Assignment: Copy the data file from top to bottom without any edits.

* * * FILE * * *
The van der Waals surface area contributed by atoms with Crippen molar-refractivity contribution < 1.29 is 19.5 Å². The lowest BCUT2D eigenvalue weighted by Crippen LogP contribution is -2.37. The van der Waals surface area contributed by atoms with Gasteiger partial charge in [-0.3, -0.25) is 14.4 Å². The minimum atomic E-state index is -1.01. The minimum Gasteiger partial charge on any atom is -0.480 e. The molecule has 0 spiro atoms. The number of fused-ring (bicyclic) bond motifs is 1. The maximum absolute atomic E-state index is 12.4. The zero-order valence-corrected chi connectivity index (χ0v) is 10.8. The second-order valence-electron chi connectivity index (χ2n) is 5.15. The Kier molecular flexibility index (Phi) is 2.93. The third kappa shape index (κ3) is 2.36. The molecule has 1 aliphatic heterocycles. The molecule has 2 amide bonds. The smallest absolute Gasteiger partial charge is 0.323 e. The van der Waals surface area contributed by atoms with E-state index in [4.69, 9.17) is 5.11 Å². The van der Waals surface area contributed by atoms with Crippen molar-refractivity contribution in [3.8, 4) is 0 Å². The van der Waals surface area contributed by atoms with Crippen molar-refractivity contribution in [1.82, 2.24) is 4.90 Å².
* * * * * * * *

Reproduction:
The van der Waals surface area contributed by atoms with Crippen molar-refractivity contribution < 1.29 is 19.5 Å². The lowest BCUT2D eigenvalue weighted by Crippen LogP contribution is -2.37. The van der Waals surface area contributed by atoms with Gasteiger partial charge in [-0.3, -0.25) is 14.4 Å². The minimum atomic E-state index is -1.01. The minimum Gasteiger partial charge on any atom is -0.480 e. The molecule has 0 spiro atoms. The number of fused-ring (bicyclic) bond motifs is 1. The maximum absolute atomic E-state index is 12.4. The zero-order valence-corrected chi connectivity index (χ0v) is 10.8. The second-order valence-electron chi connectivity index (χ2n) is 5.15. The Kier molecular flexibility index (Phi) is 2.93. The third kappa shape index (κ3) is 2.36. The molecule has 1 aliphatic heterocycles. The molecule has 2 amide bonds. The smallest absolute Gasteiger partial charge is 0.323 e. The van der Waals surface area contributed by atoms with E-state index in [4.69, 9.17) is 5.11 Å². The van der Waals surface area contributed by atoms with Crippen molar-refractivity contribution in [3.8, 4) is 0 Å². The van der Waals surface area contributed by atoms with Crippen molar-refractivity contribution in [1.82, 2.24) is 4.90 Å².